Near the end of his first letter to the church in Corinth, he wrote about “the household of Stephanus” (or Stephanas), who “devoted themselves to ministry for the saints,” and added,
I was glad about the arrival of Stephanus, Fortunatus, and Achaicus because they have supplied the fellowship with you that I lacked. For they refreshed my spirit and yours. So then, recognize people like this.
In his second letter to the Corinthians, Paul told about how he even turned away from a God-sent opening for ministry because he needed to hear from Titus:
Now when I arrived in Troas to proclaim the gospel of Christ, even though the Lord had opened a door of opportunity for me, I had no relief in my spirit, because I did not find my brother Titus there. So I said good-bye to them and set out for Macedonia.
Then, in Macedonia,
our body had no rest at all, but we were troubled in every way—struggles from the outside, fears from within, But God, who encourages the downhearted, encouraged us by the arrival of Titus. We were encouraged not only by his arrival, but also by the encouragement you gave him, as he reported to us your longing, your mourning, your deep concern for me, so that I rejoiced more than ever.
While under house arrest in Rome, Paul wrote to Philemon, “I have had great joy and encouragement because of your love, for the hearts of the saints have been refreshed through you, brother.” He went on to address the subject of Onesimus, Philemon’s slave who had run away, had come to Paul, and had become a Christian. Paul was sending him back to Philemon, not as a slave but as a brother in Christ, even though Paul wrote, “I wanted to keep him so that he could serve me in your place during my imprisonment for the sake of the gospel.” Paul also looked forward to spending time with Philemon in the future, telling him to “prepare a place for me to stay, for I hope that through your prayers I will be given back to you.”
Still a prisoner, Paul wrote to the Colossians and the Philippians. He told those in Colossae that Aristarchus, Mark, and Jesus (called Justus) were the only Jewish Christians still working with him, saying “they have been a comfort to me.” And to the Christians in Philippi, he told of his plans to send to them Epaphroditus, whom he described as
my brother, coworker and fellow soldier, and your messenger and minister to me in my need. Indeed, he greatly missed all of you and was distressed because you heard that he had been ill. In fact he became so ill that he nearly died. But God showed mercy to him—and not to him only, but also to me—so that I would not have grief on top of grief. Therefore I am all the more eager to send him, so that when you see him again you can rejoice and I can be free from anxiety. So welcome him in the Lord with great joy, and honor people like him, since it was because of the work of Christ that he almost died. He risked his life so that he could make up for your inability to serve me.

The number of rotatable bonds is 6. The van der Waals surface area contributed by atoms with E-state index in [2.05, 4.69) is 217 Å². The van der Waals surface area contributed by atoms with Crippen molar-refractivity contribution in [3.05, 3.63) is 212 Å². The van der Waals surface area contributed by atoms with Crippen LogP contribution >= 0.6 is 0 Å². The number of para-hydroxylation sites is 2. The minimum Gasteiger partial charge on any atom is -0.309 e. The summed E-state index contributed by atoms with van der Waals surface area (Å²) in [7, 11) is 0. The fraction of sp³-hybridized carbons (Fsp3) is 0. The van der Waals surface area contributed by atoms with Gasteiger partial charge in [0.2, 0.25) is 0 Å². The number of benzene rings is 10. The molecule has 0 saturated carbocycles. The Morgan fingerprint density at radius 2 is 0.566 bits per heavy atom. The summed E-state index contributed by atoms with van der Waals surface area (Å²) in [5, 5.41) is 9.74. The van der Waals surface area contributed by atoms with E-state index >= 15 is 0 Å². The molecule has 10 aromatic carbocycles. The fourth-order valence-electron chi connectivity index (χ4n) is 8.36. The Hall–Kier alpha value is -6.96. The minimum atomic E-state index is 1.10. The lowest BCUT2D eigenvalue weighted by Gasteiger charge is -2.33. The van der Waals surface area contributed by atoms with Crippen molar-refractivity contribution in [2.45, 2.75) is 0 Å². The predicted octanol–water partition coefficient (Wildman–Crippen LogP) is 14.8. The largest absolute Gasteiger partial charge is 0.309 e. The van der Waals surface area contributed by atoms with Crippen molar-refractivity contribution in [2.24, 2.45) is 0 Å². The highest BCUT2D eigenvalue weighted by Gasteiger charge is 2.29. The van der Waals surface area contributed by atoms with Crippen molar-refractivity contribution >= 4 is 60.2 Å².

Later, imprisoned in a Roman dungeon, Paul wrote his second letter to Timothy, saying, “As I remember your tears, I long to see you, so that I may be filled with joy,” and then,
May the Lord grant mercy to the family of Onesiphorus, because he often refreshed me and was not ashamed of my imprisonment. But when he arrived in Rome, he eagerly searched for me and found me. May the Lord grant him to find mercy from the Lord on that day! And you know very well all the ways he served me in Ephesus.
Alone, except for Luke, Paul told Timothy, “Make every effort to come to me soon,” requesting that he also bring Mark, because “he is a great help to me in ministry.” Paul even mentioned some items that he wanted (a care package?), asking Timothy to bring along a cloak that Paul had left in Troas, as well as his scrolls.
Even Paul needed member care, not just for the sake of his work, but also for his personal well-being. Or maybe we should say, given the hardships that he faced, especially Paul needed member care. He needed it, and he appreciated it. And if Paul needed it, so do today’s cross-cultural workers, every one.
And an old neighbor lady yelling, “Hey, you down there! We’ve got foreigners living next door and they go to bed early for some reason. You’re going to wake them up, so if you could move down the street, that would be a good start!” (or maybe something like that)
Goodnight street light
Goodnight moths flying around the street light
Goodnight dripping AC
And the confident frog chirping up in a tree
Goodnight cars driving by
And goodnight jet in the sky
And goodnight rooftops
Goodnight dog barking hellos at a stray
And goodnight shrill horn honking a few blocks away
And goodnight cart
Goodnight cheap art
And goodnight to the old neighbor lady doing her part
When I was a young elementary-school student, one of the highlights of my year was going to the store with a teacher-mandated list in hand to buy classroom supplies. Not only was there the possibilities inherent in blank tablets of paper, there was the just-oozing-with-creativity box of brand new Crayola Crayons. Not off-brand crayons, mind you, not last year’s crayons (with black nowhere to be found). No, I’m talking about the real deal, with sharp edges and their paper sleeves still crisply intact.
Every child is a budding Rembrandt when in possession of a new box of crayons (even if it’s not the coveted box of 120 with the built-in sharpener).